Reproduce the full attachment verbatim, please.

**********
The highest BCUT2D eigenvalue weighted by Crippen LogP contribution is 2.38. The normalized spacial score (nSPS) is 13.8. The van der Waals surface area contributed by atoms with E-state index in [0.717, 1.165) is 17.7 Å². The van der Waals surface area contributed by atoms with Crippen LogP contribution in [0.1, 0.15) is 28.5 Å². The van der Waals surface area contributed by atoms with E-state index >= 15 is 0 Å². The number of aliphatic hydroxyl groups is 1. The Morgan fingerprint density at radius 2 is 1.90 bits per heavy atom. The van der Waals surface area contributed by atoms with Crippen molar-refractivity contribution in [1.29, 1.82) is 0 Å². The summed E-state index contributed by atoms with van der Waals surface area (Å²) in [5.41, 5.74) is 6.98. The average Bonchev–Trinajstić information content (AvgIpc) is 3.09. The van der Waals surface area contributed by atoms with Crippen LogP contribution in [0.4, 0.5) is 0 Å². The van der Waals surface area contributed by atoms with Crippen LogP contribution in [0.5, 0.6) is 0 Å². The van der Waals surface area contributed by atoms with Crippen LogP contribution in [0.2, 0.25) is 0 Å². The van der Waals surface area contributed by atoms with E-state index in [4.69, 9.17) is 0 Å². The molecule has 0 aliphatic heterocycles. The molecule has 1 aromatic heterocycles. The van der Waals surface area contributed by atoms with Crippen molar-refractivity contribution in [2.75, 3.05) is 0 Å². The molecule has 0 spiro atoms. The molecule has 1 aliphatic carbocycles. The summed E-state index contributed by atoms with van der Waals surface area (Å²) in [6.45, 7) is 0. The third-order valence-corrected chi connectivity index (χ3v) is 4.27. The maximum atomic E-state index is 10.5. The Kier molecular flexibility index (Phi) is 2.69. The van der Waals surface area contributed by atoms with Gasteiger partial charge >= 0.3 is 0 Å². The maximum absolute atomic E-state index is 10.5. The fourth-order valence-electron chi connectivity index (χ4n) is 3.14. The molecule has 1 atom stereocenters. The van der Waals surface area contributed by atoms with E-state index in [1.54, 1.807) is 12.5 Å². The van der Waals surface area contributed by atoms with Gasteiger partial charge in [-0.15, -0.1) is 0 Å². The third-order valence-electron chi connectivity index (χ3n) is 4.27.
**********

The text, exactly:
The highest BCUT2D eigenvalue weighted by Crippen LogP contribution is 2.38. The normalized spacial score (nSPS) is 13.8. The van der Waals surface area contributed by atoms with E-state index in [0.717, 1.165) is 17.7 Å². The van der Waals surface area contributed by atoms with Crippen LogP contribution in [0.1, 0.15) is 28.5 Å². The van der Waals surface area contributed by atoms with E-state index >= 15 is 0 Å². The number of aliphatic hydroxyl groups is 1. The Morgan fingerprint density at radius 2 is 1.90 bits per heavy atom. The van der Waals surface area contributed by atoms with Crippen molar-refractivity contribution in [1.29, 1.82) is 0 Å². The summed E-state index contributed by atoms with van der Waals surface area (Å²) in [5.41, 5.74) is 6.98. The average Bonchev–Trinajstić information content (AvgIpc) is 3.09. The van der Waals surface area contributed by atoms with Crippen LogP contribution in [0.4, 0.5) is 0 Å². The van der Waals surface area contributed by atoms with Crippen LogP contribution in [0.5, 0.6) is 0 Å². The van der Waals surface area contributed by atoms with Crippen LogP contribution in [0.2, 0.25) is 0 Å². The van der Waals surface area contributed by atoms with E-state index in [4.69, 9.17) is 0 Å². The molecule has 0 aliphatic heterocycles. The molecule has 1 aromatic heterocycles. The van der Waals surface area contributed by atoms with Crippen molar-refractivity contribution in [2.75, 3.05) is 0 Å². The molecule has 0 spiro atoms. The molecule has 1 aliphatic carbocycles. The summed E-state index contributed by atoms with van der Waals surface area (Å²) in [6.45, 7) is 0. The third-order valence-corrected chi connectivity index (χ3v) is 4.27. The maximum atomic E-state index is 10.5. The Kier molecular flexibility index (Phi) is 2.69. The van der Waals surface area contributed by atoms with Gasteiger partial charge >= 0.3 is 0 Å². The maximum absolute atomic E-state index is 10.5. The fourth-order valence-electron chi connectivity index (χ4n) is 3.14. The molecule has 1 atom stereocenters. The van der Waals surface area contributed by atoms with E-state index in [1.54, 1.807) is 12.5 Å². The van der Waals surface area contributed by atoms with Gasteiger partial charge in [-0.15, -0.1) is 0 Å². The third-order valence-electron chi connectivity index (χ3n) is 4.27.